plotted with respect to the laboratory coordinate system, or with respect
    to the line of progression. It is customary to say that pelvic obliquity
    shows that the pelvis is, for example, "up on the right". What I call the
    "Say it if it's so, Ethel" approach. ; )

    The term "pelvic tilt" is generally reserved for use with respect to
    anterior pelvic tilt: pelvic motion in the sagittal plane (again, using the
    ASIS's as the anatomical references.)

    D. A. Winter, in his text "Biomechanics and Motor Control of Human Gait:
    Normal, Elderly and Pathological" (1991), defines pelvic obliquity as "the
    angle of the pelvis in the frontal plane (normal to the plane of
    progression) between the horizontal and the angle of the left and right ASIS
    (or identical landmarks on the left and right side of the pelvis.)"

    D. H. Sutherland discusses pelvic obliquity in his book "The Development of
    Mature Walking" (1988) in terms of the rise of the anterior superior iliac
    spines. "If the marker on the right is higher than that on the left, pelvic
    obliquity is recorded as either 'up' for the right side or 'down' for the
    left, and vice-versa."

    J. Perry, in her book "Gait Analysis Normal and Pathological Function"
    (1992), uses the terms "pelvic hike" and "pelvic drop" to refer to abnormal
    pelvic motion in the coronal plane. Pelvic hike "indicates lateral elevation
    of the pelvis above the neutral axis. Pelvic drop, conversely, implies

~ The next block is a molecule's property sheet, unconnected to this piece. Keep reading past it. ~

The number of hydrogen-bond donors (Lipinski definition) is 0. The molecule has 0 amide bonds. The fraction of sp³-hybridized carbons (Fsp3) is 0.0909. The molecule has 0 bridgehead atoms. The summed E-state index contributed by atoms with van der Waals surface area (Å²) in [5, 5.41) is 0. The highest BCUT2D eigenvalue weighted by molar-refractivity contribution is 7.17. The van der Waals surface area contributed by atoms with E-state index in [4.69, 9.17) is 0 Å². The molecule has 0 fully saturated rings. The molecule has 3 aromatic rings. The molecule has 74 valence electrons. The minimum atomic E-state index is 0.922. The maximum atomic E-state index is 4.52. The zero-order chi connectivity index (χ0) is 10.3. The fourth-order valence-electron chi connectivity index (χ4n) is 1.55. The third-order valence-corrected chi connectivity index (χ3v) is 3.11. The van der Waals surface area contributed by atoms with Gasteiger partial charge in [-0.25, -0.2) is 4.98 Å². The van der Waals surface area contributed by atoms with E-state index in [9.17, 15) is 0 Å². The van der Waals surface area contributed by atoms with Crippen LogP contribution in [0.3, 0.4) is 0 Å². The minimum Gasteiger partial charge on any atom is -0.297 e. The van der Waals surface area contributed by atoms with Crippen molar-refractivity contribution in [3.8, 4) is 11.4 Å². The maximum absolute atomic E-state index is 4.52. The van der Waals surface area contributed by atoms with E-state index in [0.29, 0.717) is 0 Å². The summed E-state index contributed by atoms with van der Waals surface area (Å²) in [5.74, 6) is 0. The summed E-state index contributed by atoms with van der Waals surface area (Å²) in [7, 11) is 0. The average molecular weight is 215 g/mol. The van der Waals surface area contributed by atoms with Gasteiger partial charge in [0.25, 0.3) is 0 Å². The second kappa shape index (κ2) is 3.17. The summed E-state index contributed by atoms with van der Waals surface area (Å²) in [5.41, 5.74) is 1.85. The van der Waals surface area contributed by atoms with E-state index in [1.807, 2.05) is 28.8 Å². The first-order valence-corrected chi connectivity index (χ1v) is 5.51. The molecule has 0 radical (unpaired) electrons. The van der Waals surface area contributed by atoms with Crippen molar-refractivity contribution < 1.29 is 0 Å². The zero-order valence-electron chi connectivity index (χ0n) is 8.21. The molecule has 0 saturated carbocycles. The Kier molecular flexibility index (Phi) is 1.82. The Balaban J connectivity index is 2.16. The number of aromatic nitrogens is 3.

descent of the pelvis. This is differentiated into contraleral drop and
    ipsilateral drop."

    S. Ounpuu, it the "Terminology for Clinical Gait Analysis (Draft #2)" for
    the AACPDM Gait Lab Committee (1994) defines it, "Coronal Plane Pelvic
    Elevation (Rise)/ Depression (Drop): Motion of the medial-lateralaxis of the
    pelvis as seen by an observer positioned along an anterior-posterior axis of
    the pelvis."

    I still didn't say what "right lateral tilt of the pelvic girdle" is, but
    if it is meant to say right up or right down, it clearly is only and
    arbitrary convention. Naming the side (L/R) and
    where it goes (up/down) helps avoid confusion. By the way, the three books
    listed are all excellent resources for the researcher in gait.

    I hope this helped. Yours Truly,

    Steve : )

    O (o)xx
    < ) \_ |
    ( / | \
    / \ / | \
    < L ___ ___
    Stephen W. Hill, B.Sc.
    Kinesiologist/Administrative Director
    SIU Motion Analysis Laboratory (1420)
    Instructor of Clinical Surgery
    Southern Illinois University School of Medicine
    751 North Rutledge Street
    Lower Level, Suite 0300
    Springfield, IL 62702 USA
    phone: (217) 782-6556
    fax: (217) 782-7323

    End of replies.